McNurlin et al. (2008), defines knowledge management as managing the transition between two states of knowledge, tacit (information that is privately kept in one’s mind) and explicit knowledge (information that is made public, which is articulated and codified). We need to discover the key people who have the key knowledge, which will aid in knowledge sharing to help benefit the company.  Knowledge management can rely on technology to be captured and share appropriately such that it can be used to sustain the individual and sustain the business performance (McNurlin et al., 2008).

Knowledge management can also include domain knowledge (knowledge of a particular field or subject).  The inclusion of domain knowledge into a data mining, which is a component of Business Intelligence System has aided in pruning association rules to help extract meaningful data to aid in developing data-driven decisions (Cristina, Garcia, Ferraz, & Vivacqua, 2009).  In this particular study, engineers helped to build a domain understanding to interpret the results as well as steer the search of specific if-then rules, which helped to find more significant patterns in the data (Cristina et al. 2009).

The addition of domain experts helped captured tacit knowledge and transformed it into explicit knowledge, which was then used to find significant patterns in the data that was collected and mined through.  This eventually leads to a more manageable set of information with high significance to the company to which data-driven decisions can be made to support the corporate planning. Thus, knowledge management can be an integral part of Business Intelligence.  Finally, Business Intelligence uses data to create information that when introduced with experience of the employees (through knowledge management) it can then create explicit knowledge, which can provide more meaningful data-driven decisions than if one were to focus on a Business Intelligence Systems alone.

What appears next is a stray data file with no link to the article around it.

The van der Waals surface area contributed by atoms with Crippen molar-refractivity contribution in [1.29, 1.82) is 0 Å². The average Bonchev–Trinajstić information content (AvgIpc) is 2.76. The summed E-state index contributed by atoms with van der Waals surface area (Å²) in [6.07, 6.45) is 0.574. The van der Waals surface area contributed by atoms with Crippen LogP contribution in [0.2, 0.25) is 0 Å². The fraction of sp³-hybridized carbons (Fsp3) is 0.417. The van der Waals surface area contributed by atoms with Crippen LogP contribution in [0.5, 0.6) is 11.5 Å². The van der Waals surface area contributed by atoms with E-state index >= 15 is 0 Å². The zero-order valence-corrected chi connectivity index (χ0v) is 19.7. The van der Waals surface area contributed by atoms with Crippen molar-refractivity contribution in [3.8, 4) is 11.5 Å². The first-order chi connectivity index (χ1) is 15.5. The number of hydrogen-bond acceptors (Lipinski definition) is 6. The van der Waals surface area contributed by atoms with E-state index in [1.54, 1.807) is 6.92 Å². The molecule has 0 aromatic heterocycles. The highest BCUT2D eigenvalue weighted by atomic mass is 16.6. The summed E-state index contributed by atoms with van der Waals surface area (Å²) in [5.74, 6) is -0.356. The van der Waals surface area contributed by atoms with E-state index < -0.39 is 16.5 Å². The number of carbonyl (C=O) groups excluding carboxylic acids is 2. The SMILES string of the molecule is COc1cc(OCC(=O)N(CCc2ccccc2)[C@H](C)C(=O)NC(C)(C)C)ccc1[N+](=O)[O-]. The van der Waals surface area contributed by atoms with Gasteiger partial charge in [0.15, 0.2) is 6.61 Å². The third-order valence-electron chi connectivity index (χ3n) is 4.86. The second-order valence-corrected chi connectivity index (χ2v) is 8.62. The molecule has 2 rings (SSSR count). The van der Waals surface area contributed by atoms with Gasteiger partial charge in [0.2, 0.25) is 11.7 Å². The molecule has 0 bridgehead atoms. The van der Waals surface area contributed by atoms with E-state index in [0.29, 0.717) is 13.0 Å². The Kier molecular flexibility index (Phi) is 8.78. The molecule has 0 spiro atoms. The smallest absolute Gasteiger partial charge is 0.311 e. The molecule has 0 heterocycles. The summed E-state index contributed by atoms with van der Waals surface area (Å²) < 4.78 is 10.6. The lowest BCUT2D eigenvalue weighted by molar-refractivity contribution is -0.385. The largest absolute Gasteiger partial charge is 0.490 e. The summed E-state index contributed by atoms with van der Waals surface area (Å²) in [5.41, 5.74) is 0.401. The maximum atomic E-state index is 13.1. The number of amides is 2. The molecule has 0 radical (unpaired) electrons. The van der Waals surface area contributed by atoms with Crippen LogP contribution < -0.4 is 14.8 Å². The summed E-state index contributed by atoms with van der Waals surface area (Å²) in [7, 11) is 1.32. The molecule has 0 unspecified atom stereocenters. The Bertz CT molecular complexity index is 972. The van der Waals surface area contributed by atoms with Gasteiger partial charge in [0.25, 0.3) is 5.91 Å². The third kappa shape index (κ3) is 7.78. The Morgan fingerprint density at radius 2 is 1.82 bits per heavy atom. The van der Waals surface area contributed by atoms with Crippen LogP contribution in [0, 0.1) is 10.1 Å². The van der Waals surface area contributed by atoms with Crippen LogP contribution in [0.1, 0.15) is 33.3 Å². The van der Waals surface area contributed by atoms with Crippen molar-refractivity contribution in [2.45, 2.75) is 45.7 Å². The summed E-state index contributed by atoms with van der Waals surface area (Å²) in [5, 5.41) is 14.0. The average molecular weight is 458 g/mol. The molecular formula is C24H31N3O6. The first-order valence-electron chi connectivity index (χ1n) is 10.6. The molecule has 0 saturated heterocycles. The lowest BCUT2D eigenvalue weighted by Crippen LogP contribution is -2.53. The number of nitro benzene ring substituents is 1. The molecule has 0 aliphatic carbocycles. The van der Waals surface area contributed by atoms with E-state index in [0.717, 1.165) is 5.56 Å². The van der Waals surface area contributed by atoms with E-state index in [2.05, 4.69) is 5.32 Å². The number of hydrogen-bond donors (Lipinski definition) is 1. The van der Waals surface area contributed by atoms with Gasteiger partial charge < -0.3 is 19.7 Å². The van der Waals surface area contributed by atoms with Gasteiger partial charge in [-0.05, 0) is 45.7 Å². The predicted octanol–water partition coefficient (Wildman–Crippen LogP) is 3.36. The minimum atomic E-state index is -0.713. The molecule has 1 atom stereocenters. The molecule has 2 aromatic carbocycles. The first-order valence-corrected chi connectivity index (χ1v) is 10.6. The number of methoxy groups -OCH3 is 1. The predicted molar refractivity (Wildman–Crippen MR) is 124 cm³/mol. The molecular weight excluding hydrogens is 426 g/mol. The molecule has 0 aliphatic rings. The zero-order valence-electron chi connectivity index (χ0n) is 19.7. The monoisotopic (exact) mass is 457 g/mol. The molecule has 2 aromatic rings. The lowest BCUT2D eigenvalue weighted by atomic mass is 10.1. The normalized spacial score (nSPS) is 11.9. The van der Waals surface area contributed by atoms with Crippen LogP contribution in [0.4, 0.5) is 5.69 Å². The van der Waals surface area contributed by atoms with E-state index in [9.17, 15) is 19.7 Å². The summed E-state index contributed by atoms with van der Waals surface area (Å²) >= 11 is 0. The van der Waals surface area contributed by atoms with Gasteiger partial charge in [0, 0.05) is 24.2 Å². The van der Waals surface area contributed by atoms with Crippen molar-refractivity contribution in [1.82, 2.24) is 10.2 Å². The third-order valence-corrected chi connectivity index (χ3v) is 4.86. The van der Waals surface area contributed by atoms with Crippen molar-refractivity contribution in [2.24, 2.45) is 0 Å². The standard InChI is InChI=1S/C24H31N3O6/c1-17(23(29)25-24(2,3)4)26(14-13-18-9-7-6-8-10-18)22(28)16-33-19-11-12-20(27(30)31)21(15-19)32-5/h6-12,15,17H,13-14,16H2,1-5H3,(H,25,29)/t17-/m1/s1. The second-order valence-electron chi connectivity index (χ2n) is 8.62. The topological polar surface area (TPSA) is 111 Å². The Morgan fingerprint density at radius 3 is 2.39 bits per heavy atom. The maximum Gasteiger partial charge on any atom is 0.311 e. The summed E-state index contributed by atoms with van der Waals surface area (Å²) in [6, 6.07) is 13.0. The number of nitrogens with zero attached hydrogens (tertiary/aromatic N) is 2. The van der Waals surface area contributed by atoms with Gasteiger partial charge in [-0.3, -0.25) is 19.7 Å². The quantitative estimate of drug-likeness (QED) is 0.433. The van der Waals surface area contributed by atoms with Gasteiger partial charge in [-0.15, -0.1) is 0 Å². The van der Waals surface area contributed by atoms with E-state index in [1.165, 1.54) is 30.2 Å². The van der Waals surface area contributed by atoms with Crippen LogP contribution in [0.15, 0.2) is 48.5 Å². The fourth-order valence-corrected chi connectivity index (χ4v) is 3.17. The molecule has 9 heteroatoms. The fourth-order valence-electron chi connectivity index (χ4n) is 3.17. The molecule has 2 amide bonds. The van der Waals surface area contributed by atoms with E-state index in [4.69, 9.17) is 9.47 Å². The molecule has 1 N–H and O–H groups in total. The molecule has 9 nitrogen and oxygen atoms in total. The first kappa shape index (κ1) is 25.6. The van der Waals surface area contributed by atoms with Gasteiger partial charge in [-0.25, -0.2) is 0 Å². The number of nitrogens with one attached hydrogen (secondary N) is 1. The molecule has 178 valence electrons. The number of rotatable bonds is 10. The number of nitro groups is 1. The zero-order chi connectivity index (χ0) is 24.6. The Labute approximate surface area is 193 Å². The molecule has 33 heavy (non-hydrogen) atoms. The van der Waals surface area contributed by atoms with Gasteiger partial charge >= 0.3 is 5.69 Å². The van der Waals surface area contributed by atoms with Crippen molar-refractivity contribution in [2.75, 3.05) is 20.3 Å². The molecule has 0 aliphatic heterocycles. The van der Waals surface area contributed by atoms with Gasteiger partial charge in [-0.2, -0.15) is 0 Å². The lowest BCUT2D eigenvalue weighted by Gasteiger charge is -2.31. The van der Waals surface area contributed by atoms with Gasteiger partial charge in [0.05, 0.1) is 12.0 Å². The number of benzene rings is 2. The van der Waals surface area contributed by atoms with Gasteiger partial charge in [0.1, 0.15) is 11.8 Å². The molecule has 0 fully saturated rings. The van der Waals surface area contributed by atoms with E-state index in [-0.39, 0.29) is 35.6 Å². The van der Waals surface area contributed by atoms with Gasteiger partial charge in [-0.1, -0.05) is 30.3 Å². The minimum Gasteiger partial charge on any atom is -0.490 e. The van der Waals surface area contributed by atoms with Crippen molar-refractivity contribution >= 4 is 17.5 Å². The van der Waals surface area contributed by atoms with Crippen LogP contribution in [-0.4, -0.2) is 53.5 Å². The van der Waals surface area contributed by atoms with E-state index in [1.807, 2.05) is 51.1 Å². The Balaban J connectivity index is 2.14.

The effectiveness of capturing and adding domain knowledge into a company’s Business Intelligence System depends on the quality of employees in the company and their willingness to share that knowledge.  At the end of the day, a corporate plan that focuses on staff responsibilities and procedures revolving both in Business Intelligence and Knowledge Management will gain more insights and a higher return on investment that will eventually feed back into the corporate and business plans.

References

  • Carter, K. B., Farmer, D., & Siegel C., (2014). Actionable Intelligence: A Guide to Delivering Business Results with Big Data Fast!. John Wiley & Sons P&T. VitalBook file.
  • Cristina, A., Garcia, B., Ferraz, I., & Vivacqua, A. S. (2009). From data to knowledge mining. http://doi.org/10.1017/S089006040900016X
  • McNurlin, B., Sprague, R., Bui, T. (2008). Information Systems Management, 8th Edition. Pearson Learning Solutions. VitalBook file.
  • Minelli, M., Chambers, M., and Dhiraj A. (2013). Big Data, Big Analytics: Emerging Business Intelligence and Analytic Trends for Today’s Businesses. John Wiley & Sons P&T. VitalBook file.
  • Smith, C. (n.d.) The difference between business planning and corporate planning. Small Business Chron. Retrieved from http://smallbusiness.chron.com/differences-between-business-planning-corporate-planning-882.html

Leave a Reply

Fill in your details below or click an icon to log in:

WordPress.com Logo

You are commenting using your WordPress.com account. Log Out / Change )

Twitter picture

You are commenting using your Twitter account. Log Out / Change )

Facebook photo

You are commenting using your Facebook account. Log Out / Change )

Google+ photo

You are commenting using your Google+ account. Log Out / Change )

Connecting to %s